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Cheese 1Skiing and vin chaud, Ant and Dec, Mountains and Cheese – all are natural partners that belong together.
The high mountains in summer provide the perfect environment to grow grass and for cattle to graze. They also produce a sufficient surplus that is harvested and stored as silage to feed the animals in winter when they have to be kept inside.
In times past, before refrigerated transport and the invention of the internal combustion engine, the milk they produced had to be converted into a stable non-perishable product soon after milking.
Hence, the plethora of mountain cheeses throughout the Alps.
Each valley has its own. Here in the Haute Tarentaise it’s Cheese 2Beaufort and Tomme. Hop over pointy mountain to Morzine and it’s Abondance.
All the mountain farmers are fiercely proud of their cheese heritage and their local cheese. Accept no others!
I dropped in to Restaurant Le Forperet, just above Montalbert where three times a week they demonstrate the cheese making process.
It’s simple enough; 100 litres of fresh milk are gently warmed to blood temperature in a copper cauldron and a natural rennet added. This causes the curds (the solids) to separate from the whey (the liquid). The mixture is then gently sliced to break the curds and gently agitated with, unless my faltering French let me down, a hand-made pine stirrer for about 20 mins. Once a certain temperature Cheese 3has been reached the whey is syphoned off leaving just the curds. These are then piled into perforated plastic tubs, inverted and left to drain. In short order, a soft plug of cheese is produced about the size of a tin of Quality Street.
The cheese is then stored to let the flavour develop as the initial soft curds are remarkably tasteless.
The longer the cheese matures, the stronger the flavour, whilst the time of year also influences the taste; Summer Beaufort (Beaufort d'été) is full of the flavours of the lush grass and alpine flowers as the cows have grazed on the spring & summer pastures, whilst Winter Beaufort (Beaufort d'hiver) has a more muted favour as the cows are indoors and fed on silage.
Cheese 4Both, however, are fabulous, so don’t forget to take a large slice home! And if you buy it locally it’s great value.

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No reservation is necessary to watch the cheese making and it takes place on Tuesday @ 3pm, Thursday & Saturday @ 10.30am. It’s also free of charge. Any morning visit would be an easy ski from Les Coches or La Plagne – just head for Montalbert and Restaurant Le Forperet is adjacent to the du Gentil piste.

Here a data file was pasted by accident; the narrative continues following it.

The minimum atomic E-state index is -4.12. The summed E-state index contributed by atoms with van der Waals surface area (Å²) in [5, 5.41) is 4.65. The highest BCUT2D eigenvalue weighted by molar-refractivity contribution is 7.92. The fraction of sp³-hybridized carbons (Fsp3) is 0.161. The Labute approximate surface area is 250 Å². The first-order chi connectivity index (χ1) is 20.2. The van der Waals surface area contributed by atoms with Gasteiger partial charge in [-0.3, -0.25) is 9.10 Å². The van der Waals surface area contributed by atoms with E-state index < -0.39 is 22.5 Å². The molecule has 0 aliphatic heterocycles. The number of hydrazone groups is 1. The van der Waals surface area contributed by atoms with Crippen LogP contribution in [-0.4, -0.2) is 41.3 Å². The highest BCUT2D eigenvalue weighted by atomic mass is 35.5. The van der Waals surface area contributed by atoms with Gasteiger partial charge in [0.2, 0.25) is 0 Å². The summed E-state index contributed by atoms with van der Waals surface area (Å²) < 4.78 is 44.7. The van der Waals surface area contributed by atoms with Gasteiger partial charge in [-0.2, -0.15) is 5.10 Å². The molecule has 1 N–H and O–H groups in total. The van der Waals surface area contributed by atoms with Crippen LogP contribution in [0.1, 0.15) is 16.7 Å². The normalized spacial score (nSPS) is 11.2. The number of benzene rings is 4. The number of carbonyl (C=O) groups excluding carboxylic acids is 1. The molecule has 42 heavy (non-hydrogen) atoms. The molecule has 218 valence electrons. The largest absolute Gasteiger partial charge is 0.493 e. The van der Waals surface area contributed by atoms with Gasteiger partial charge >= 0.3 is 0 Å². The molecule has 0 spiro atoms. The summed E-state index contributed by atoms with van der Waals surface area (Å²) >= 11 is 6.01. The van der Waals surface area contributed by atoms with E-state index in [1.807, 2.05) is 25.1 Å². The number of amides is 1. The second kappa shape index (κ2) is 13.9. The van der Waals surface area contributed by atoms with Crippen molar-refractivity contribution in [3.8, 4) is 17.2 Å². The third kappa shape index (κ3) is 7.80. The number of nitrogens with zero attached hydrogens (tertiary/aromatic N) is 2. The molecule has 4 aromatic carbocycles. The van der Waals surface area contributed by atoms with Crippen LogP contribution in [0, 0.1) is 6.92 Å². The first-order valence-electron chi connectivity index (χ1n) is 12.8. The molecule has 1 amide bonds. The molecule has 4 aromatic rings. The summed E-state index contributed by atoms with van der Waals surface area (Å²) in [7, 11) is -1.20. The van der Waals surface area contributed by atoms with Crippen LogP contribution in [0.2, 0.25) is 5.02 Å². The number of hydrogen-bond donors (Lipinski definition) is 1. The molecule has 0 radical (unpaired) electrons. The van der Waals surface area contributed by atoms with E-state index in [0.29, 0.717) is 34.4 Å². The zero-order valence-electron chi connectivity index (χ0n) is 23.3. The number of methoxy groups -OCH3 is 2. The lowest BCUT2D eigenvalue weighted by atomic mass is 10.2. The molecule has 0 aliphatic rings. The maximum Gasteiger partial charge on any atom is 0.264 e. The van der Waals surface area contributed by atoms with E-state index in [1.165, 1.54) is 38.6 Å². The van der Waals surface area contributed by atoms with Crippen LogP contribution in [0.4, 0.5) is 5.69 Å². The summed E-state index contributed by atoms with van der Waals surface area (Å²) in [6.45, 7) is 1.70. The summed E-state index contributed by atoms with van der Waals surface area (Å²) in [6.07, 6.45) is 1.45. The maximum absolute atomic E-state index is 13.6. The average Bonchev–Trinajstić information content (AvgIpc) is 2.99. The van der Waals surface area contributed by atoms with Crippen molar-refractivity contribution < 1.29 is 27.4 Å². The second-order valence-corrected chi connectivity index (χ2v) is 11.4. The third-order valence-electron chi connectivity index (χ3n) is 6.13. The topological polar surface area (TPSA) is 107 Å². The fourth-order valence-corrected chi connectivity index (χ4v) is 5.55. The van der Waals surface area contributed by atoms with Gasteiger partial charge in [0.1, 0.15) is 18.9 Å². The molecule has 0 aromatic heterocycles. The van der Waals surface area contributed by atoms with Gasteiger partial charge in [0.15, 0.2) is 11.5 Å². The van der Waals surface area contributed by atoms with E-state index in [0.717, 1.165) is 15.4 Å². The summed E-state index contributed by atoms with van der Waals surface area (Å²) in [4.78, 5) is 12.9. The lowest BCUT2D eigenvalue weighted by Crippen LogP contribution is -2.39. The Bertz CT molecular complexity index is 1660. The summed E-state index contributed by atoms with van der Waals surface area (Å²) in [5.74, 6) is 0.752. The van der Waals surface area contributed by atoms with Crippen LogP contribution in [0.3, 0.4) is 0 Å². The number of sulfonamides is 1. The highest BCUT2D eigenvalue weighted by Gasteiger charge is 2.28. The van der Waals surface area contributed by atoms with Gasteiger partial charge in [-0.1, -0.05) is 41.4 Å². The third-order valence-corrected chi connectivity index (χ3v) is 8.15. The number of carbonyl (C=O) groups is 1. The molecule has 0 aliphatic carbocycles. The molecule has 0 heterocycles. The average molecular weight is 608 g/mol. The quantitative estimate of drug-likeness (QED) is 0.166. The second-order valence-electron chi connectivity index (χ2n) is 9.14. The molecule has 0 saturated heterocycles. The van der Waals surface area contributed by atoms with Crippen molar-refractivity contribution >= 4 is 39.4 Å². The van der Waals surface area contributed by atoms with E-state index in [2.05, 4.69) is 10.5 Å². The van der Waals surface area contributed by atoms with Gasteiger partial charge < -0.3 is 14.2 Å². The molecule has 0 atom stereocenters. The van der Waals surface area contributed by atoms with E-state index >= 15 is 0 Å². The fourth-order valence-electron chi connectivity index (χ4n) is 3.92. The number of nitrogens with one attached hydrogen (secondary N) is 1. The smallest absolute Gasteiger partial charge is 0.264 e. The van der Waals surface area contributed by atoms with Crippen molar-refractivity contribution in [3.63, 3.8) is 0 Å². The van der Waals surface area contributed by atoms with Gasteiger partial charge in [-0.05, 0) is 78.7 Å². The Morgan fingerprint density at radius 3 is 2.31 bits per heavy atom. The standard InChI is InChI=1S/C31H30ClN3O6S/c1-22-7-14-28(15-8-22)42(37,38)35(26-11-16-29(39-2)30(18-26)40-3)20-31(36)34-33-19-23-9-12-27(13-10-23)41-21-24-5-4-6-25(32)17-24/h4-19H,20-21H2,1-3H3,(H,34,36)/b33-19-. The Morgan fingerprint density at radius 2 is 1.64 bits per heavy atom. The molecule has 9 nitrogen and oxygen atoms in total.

The restaurant is fabulously situated on a sunny slope complete with magnificent views of the mountains – so why not stop for coffee or lunch?

Monsieur Mogul

 

Monsieur Mogul – Our man in La Plagne

The views expressed in this blog are those of the author

alone and not those of Ice and Fire Ski and Snowboard Holidays

 

AlbanMy host during my time with SAP was Alban Martinod.

Alban is a nationally recognised 12 year pisteur veteran who started young, riding shotgun in the cab with his father who was a pisteur. Dad is now Head of Operations for the snow grooming section of SAP.

October saw Alban in Stelvio in Italy, constructing the Ski-X course for the French national team to sharpen their skills, prior to the Winter Olympics in South Korea. March will see him in Megève, working on the Freestyle - Mogul and Skicross Skiing World Cup course prior to the final being held there that month.

Back in La Plagne, Alban completes regular piste grooming activity, but also has special responsibility for building the kickers, rails and other items in the snow park. He and a small team also build, maintain and improve the Funslope that runs below the Arpette chairlift. This is hugely popular with all ages, skiers and boards alike and is great to watch whilst on the long Arpette lift.

The tool he uses to do all this work is a super modern specialist Prinoth Bison X CAT. The bug-eyed cab has every comfort and affords a full 360 view of the piste. It’s all fly-by-wire. The left hand regulates the speed and movement of the tracks, whist the joy stick control in the right hand controls everything else. The nearby screen displays everything you need to know, and indeed, some things you never knew you needed to know! Think Playstation. A 250,000 Euro Playstation.

The CAT is special because the front and rear shovels can move through a full 90 degrees to vertical, enabling Alban to mound snow and to shape it to the desired profile. During the season the pisteurs spend time in each other’s cabs to share best practice and improve skills.

Whilst out on the mountain the pisteur often glimpses the wild life. Deer, hares, rabbits and chamois are all common, thought most recently a wolf was spotted at Bellecote having been recently reintroduced to the mountains.

You can tell Alban loves his job by how passionately he talks about it. He loves working close to where he was born, the solitude of working alone and the satisfaction of building the snow park and being part of a team delivering perfect pistes for 9am.

I didn’t catch him polishing his CAT – but it was way too shinny for him not to have a spray gun of Autoglym somewhere.

As a skier I have always had a healthy respect for the pisteurs; having seen what they do and the seriousness with which they undertake their tasks, it’s just got stronger.

My thanks to SAP and Alban for their time, hospitality and showing me around.

Monsieur Mogul

 

Monsieur Mogul – Our man in La Plagne

The views expressed in this blog are those of the author

alone and not those of Ice and Fire Ski and Snowboard Holidays

 

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